It took me about a month to write the long-form article Build Better Systems. There I dived deep into the narrative presented in the “Social Dilemma” documentary. In my opinion, the fictional family drama was a great way to showcase the complex problem of social media. Nevertheless, I value the contrarian approach of author Nir Eyal.
In the Knowledge Project podcast, Nir Eyal said that the Social Dilemma crew recorded a three-hour interview with him. The material has not been featured in the final cut, probably because Nir Eyal argues that we are in control of our attention. In short “traction” happens when we do what we planned to do – e.g. our work tasks. The “distraction” is when we derail – we do things out of the plan.
Moreover, Nir emphasizes a broad historical perspective. The state of being distracted is something that many great minds have been struggling with for millennia – regardless of the technological advancements. In Ancient Greece, Plato coined the term akrasia for someone “lacking command”. Sometimes even if we know that A is the best course of action, we do other things.
Does it make me wise?
In the Build Better Systems, I wrote about asking ourselves questions, as one of the methods to stay in control of tech. Following Nir’s rhetoric, we need to look at external and internal triggers, not just a device in our hand. Therefore, it’s a conversation about something more than just social media manipulations and the power of big tech.
I train my attention by mindfully reflecting on my actions. For example, I ask myself – does using Facebook make me wise? My answer is – no, it irritates me. On the contrary, I ask – does using iPhone make me wise? The answer is – yes, ONLY IF I listen to audiobooks or have a call with a friend.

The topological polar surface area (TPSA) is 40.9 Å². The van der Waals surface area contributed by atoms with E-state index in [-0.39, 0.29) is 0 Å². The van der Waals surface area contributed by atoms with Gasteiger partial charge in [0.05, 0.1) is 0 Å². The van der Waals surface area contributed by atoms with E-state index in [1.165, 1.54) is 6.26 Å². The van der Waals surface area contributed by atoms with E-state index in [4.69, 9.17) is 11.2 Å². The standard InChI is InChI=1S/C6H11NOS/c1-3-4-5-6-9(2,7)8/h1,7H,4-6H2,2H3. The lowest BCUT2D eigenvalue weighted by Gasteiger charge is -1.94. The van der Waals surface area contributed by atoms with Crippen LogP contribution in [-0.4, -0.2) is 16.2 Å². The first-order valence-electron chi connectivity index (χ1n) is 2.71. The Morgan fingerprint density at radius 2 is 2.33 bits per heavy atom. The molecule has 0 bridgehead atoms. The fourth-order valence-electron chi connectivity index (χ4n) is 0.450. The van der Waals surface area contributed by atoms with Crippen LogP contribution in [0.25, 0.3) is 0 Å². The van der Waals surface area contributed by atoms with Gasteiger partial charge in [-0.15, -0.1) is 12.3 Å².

Continuous pruning of noise
Every technology can become irritating. An infinite amount of push notifications, urgent emails, and pop-ups create noise. One huge unrecognizable stream that makes us busy but not productive. That’s why it’s vital to regularly prune our digital environment.
Here are some strategies that I practice.
How I prune my email inbox?
- Unsubscribe from all email newsletters that are just interesting. Keep only a few of them that are an absolute must-read
- Create filters with labels to automatically assign repetitive emails – e.g. payments, reports, etc.
- Bundle less important emails into labels that I can read all at once
How I prune push notifications on mobile?
- Allow only relevant notifications – for someone is messaging me via social media
- Opt-out from all marketing notifications and from badge counter (number of unread notifications)
- If an app is still pushing undesired notifications – I turn off all notifications in the general settings of the phone
How I prune phone calls and messages in chat apps?
- Schedule “Do Not Disturb” mode for working hours with few people in my favorite list, who can call me anytime
- By default, I use “Silence Unknown Callers” to block all phone calls from numbers not in my contacts
- Filter messages from unknown senders and turn off notifications from group chats
Embrace mental and tech limits
Writing articles requires concentration. I can perform this kind of deep mental work only for few hours a day. Similarly, my laptop works slower, the more RAM is used by apps. Therefore good night’s sleep replenishes my mental energy, and completely turning off the laptop cleans the RAM.
I embrace the limits even in online services. My Gmail displays only 10 messages at once with a Reading Pane at the bottom. Due to pruning I receive no more than ten new emails a day and with this setup and I quickly reply or archive them.
For years I have been heavily distracted. My curious mind was on a never-ending hunt for the next shiny object. Growing self-awareness and understanding technology helped me to get “on track”.
What is your (dis)traction?